Trevor wrote:I think it's got a ways to go before it bottoms. The prices of gold and sliver crashed in the 1980's and can certainly do so again. I've listened to numerous analysts say that neither of them can go down in value because of how rare they are, but they've fluctuated in price over the decades just like everything else.
In 1971 gold was $35/oz. After the crash 10 years later it was like $250/oz. It is wrong to think of going from $35 to $250 as a "fluctuation", one definition of which is "wavelike motion". Now gold is $1,600/oz. It will not see $35/oz, nor even $250/oz, ever again, unless the US makes a new currency after this one fails. Imagine two currencies where one has a trillion new dollars printed each year and the other is not printed at all. Will the ratio between these two just randomly go up and down with "regression toward the mean" or will there be a continuing trend in one direction? If Bernanke announced today that on Krugman's advice he will do a QE3 of $2 trillion, would the price of gold in dollars go up or down? Gold is the one currency that nobody can print. There will continue to be a clear trend as long as they keep printing dollars, and they can not stop printing dollars as long as they are spending nearly twice what they get in taxes. They can not stop spending twice what they get in taxes. You need to get this to understand gold. Gold will be much higher 10 years from now when measured in US dollars, if US dollars even still exist 10 years from now.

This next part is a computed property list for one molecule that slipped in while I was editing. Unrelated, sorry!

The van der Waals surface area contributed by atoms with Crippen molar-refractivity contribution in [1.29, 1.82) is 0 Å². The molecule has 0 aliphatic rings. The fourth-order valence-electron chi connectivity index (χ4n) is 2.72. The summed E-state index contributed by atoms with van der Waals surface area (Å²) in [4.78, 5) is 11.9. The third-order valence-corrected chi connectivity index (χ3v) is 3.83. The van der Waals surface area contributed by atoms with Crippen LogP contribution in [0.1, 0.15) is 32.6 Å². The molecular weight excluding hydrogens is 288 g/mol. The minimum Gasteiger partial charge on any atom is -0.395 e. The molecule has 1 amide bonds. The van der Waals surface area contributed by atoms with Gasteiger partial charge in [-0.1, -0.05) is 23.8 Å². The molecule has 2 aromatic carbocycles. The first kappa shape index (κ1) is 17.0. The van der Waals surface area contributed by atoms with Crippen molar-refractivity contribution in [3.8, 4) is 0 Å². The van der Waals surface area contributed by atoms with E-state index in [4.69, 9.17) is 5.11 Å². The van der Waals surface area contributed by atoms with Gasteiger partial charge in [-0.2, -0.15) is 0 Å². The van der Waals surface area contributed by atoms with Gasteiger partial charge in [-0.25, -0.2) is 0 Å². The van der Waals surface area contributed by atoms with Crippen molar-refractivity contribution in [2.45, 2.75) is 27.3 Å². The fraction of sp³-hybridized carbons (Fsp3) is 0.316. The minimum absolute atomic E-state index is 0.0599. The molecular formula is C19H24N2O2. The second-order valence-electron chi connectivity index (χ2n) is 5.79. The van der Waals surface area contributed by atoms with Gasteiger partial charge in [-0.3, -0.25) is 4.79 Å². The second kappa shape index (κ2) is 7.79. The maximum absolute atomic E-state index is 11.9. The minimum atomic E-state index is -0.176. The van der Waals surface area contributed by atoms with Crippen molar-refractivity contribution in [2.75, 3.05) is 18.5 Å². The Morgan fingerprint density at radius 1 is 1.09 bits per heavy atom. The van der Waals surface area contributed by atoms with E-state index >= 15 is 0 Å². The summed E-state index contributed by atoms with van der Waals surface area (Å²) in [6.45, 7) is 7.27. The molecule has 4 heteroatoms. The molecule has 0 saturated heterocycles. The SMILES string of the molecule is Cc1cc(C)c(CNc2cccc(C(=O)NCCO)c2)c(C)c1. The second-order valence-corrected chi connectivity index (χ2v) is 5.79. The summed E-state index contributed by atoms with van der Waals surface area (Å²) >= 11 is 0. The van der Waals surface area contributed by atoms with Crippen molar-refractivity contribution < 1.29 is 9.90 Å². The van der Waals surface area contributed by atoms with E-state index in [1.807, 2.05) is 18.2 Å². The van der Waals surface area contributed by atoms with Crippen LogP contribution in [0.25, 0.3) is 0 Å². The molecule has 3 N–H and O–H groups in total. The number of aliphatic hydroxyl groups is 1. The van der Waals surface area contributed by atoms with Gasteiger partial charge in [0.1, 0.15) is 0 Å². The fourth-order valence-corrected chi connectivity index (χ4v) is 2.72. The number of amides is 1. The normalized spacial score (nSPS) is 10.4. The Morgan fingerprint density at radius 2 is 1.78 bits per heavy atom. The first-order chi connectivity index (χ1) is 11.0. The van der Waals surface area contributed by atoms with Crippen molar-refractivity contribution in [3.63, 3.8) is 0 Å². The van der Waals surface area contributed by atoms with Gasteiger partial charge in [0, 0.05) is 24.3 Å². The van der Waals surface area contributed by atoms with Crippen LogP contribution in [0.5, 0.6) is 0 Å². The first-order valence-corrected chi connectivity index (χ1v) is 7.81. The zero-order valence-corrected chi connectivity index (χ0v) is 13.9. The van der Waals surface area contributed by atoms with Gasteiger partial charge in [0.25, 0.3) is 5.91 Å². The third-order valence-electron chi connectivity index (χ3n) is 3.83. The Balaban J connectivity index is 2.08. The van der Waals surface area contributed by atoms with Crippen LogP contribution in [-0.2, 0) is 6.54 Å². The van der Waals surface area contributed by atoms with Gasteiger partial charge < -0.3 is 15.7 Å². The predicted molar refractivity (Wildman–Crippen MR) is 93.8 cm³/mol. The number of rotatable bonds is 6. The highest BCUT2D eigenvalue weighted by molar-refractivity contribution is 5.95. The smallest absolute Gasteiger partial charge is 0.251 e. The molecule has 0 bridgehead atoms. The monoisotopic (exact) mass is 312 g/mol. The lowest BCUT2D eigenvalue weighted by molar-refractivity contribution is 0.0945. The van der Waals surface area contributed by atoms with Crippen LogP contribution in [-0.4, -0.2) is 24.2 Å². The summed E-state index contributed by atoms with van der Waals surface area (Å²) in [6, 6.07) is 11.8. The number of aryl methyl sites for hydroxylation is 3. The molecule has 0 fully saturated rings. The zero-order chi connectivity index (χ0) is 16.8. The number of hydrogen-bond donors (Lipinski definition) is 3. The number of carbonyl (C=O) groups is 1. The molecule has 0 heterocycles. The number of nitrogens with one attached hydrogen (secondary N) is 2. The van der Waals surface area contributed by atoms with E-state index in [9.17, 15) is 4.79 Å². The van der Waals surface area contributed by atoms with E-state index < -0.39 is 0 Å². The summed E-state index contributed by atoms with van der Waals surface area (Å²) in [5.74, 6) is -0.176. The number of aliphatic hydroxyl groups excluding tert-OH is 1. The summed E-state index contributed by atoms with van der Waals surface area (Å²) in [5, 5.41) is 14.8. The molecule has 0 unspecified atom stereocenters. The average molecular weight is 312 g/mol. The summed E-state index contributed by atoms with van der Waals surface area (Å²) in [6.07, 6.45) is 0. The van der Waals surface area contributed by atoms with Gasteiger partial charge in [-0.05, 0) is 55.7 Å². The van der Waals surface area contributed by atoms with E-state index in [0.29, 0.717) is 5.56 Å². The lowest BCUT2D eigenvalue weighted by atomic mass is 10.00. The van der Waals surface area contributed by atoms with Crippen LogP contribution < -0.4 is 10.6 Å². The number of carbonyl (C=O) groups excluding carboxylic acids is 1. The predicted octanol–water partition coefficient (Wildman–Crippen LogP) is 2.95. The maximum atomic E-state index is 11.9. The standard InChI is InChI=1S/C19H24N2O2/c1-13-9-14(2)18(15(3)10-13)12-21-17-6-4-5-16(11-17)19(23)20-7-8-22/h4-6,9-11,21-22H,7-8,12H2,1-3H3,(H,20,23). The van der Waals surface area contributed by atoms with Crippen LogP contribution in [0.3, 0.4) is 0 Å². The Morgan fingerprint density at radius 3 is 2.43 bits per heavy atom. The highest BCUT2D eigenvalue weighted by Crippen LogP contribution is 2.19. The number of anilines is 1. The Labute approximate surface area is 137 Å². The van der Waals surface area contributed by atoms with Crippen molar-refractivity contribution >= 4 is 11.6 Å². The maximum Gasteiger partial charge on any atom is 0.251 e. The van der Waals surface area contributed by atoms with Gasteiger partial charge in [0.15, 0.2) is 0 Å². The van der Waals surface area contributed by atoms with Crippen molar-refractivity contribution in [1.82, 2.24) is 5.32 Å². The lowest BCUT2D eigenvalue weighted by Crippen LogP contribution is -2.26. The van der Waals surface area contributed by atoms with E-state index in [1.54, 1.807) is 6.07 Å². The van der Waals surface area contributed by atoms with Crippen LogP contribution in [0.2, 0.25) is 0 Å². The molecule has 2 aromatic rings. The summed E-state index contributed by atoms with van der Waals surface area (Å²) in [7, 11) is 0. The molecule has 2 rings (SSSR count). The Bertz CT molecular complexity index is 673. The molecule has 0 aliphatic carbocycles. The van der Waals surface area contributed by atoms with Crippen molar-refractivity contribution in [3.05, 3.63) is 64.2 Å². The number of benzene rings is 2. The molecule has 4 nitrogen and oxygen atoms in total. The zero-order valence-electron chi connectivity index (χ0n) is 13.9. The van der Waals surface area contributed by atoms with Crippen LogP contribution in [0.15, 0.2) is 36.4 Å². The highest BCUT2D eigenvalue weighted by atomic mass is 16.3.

There is another thing you need to understand. If you have gold hidden away someplace, it is very hard for the government to know or tax you on it. If you have real estate they can increase your property taxes so high that your rents don't cover your costs and your asset has no real value. If you have stocks they can tax the companies so much that there is little value left for the shareholders. If you have bonds they can print more money so that what you get paid back with in the future is not worth nearly as much as when you bought the bond (inflation tax). A change in tax or money printing can destroy the value of any of the 3 major asset types. When the taxes on the 3 major asset types get crazy you are best off to just hold real money, which is gold. As more people hoard the finite amount of gold the value goes up, which means an ounce of gold can buy more and more. This is deflation in terms of gold money. If your taxes are not already crazy they will become so as things get worse or a war starts.
Substantial price deflation in terms of paper money not backed by gold is a mythical danger used to justify more money printing. We have never seen it in the real world so far and we never will.